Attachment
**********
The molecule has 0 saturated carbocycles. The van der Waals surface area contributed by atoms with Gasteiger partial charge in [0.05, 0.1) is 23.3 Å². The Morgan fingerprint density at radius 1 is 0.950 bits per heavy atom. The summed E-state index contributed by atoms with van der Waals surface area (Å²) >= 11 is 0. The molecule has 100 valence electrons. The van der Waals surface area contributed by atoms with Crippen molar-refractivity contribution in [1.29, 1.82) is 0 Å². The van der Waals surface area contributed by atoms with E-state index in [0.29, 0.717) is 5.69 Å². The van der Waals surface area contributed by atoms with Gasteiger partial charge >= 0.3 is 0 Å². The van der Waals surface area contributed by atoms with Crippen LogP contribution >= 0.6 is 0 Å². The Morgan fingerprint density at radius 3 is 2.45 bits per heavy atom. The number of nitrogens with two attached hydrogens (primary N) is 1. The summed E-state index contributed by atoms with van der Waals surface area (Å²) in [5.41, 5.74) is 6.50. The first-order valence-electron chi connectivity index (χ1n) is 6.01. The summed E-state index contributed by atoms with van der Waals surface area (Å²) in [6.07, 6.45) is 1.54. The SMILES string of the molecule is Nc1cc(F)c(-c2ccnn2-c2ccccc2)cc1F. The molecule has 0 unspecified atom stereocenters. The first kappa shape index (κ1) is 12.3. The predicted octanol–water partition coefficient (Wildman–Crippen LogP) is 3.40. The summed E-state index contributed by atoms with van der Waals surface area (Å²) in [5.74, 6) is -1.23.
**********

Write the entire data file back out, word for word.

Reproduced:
The molecule has 0 saturated carbocycles. The van der Waals surface area contributed by atoms with Gasteiger partial charge in [0.05, 0.1) is 23.3 Å². The Morgan fingerprint density at radius 1 is 0.950 bits per heavy atom. The summed E-state index contributed by atoms with van der Waals surface area (Å²) >= 11 is 0. The molecule has 100 valence electrons. The van der Waals surface area contributed by atoms with Crippen molar-refractivity contribution in [1.29, 1.82) is 0 Å². The van der Waals surface area contributed by atoms with E-state index in [0.29, 0.717) is 5.69 Å². The van der Waals surface area contributed by atoms with Gasteiger partial charge >= 0.3 is 0 Å². The van der Waals surface area contributed by atoms with Crippen LogP contribution >= 0.6 is 0 Å². The Morgan fingerprint density at radius 3 is 2.45 bits per heavy atom. The number of nitrogens with two attached hydrogens (primary N) is 1. The summed E-state index contributed by atoms with van der Waals surface area (Å²) in [5.41, 5.74) is 6.50. The first-order valence-electron chi connectivity index (χ1n) is 6.01. The summed E-state index contributed by atoms with van der Waals surface area (Å²) in [6.07, 6.45) is 1.54. The SMILES string of the molecule is Nc1cc(F)c(-c2ccnn2-c2ccccc2)cc1F. The molecule has 0 unspecified atom stereocenters. The first kappa shape index (κ1) is 12.3. The predicted octanol–water partition coefficient (Wildman–Crippen LogP) is 3.40. The summed E-state index contributed by atoms with van der Waals surface area (Å²) in [5.74, 6) is -1.23.